Information Minister Muswere warns opposition against ‘anarchy’ and ‘despondency’


HARARE – Jenfan Muswere, Zimbabwe’s Minister of Information Publicity and Broadcasting Services and Acting Minister of Home Affairs and Cultural Heritage, has warned opposition groups against attempts to “instigate anarchy and despondency.” 

He declared that those involved in “subversive activities” face imminent consequences.

Muswere’s comments come amid increasing demands for the release of Citizens Coalition for Change (CCC) faction leader and former senator Jameson Timba, along with 78 activists who have been in pretrial detention since June 16. 

On Thursday, Magistrate Ruth Moyo denied them bail, amidst a heavy armed riot police presence that reportedly harassed CCC supporters linked to Nelson Chamisa and some journalists covering the event.

“Government has observed attempts to instigate anarchy and despondency by some criminal and opportunistic elements in the opposition; some politicians and some Civil Society Organisations (CSOs),” Muswere said in a press statement.

“This is in line with their well-documented modus operandi to seek attention and raise funding to try to resurrect their political careers through subverting the will of the people.

“Therefore, as Government we are warning perpetrators of these serial choreographed theatrics who are involved in subversive activities aimed at undermining the rule of law that their days are numbered and that their lawless plans will never see the light of day.”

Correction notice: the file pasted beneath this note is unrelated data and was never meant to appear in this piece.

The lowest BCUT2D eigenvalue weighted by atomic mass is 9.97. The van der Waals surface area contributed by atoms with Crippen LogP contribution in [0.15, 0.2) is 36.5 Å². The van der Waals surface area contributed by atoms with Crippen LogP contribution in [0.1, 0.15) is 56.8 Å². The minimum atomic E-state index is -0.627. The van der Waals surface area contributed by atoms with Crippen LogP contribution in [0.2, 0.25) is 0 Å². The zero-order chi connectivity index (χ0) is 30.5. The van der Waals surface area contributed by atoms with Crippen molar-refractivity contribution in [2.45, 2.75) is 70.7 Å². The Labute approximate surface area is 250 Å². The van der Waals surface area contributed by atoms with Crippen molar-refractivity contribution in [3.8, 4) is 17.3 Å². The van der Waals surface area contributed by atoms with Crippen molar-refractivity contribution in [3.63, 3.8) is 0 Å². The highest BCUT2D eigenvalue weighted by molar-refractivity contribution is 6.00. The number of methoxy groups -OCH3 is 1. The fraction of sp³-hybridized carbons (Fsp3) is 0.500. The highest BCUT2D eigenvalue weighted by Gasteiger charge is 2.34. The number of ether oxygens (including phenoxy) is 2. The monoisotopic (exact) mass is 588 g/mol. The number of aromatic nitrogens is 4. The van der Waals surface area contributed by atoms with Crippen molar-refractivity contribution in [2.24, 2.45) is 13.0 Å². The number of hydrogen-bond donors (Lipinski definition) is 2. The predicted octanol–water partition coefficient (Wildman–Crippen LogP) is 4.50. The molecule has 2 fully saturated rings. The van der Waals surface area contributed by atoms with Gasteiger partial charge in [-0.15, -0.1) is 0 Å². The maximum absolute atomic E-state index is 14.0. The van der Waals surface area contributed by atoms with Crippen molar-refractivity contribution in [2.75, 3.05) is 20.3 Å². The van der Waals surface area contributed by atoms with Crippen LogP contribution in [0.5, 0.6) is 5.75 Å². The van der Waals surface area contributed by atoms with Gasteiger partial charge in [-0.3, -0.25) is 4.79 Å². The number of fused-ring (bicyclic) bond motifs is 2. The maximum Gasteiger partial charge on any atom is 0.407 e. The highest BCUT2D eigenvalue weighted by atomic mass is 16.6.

Muswere reaffirmed the Government's commitment to maintaining law and order, stating, “Law enforcement agencies will not hesitate to apprehend all those who undermine the justice delivery system through causing chaos and mayhem.”

He further cautioned the public that security forces are fully capable of maintaining law and order in accordance with their constitutional mandate.

Zimbabwe’s government has faced persistent accusations of human rights abuses, particularly against opposition leaders and activists. 

The Zimbabwe Peace Project (ZPP) has documented 63 cases of state-sponsored torture from 2019 to May this year, with authorities often reluctant to prosecute perpetrators. 

The government frequently dismisses these claims but has not provided substantial counter-evidence. In the few instances where incidents have been acknowledged, little to no action has been taken against those responsible.

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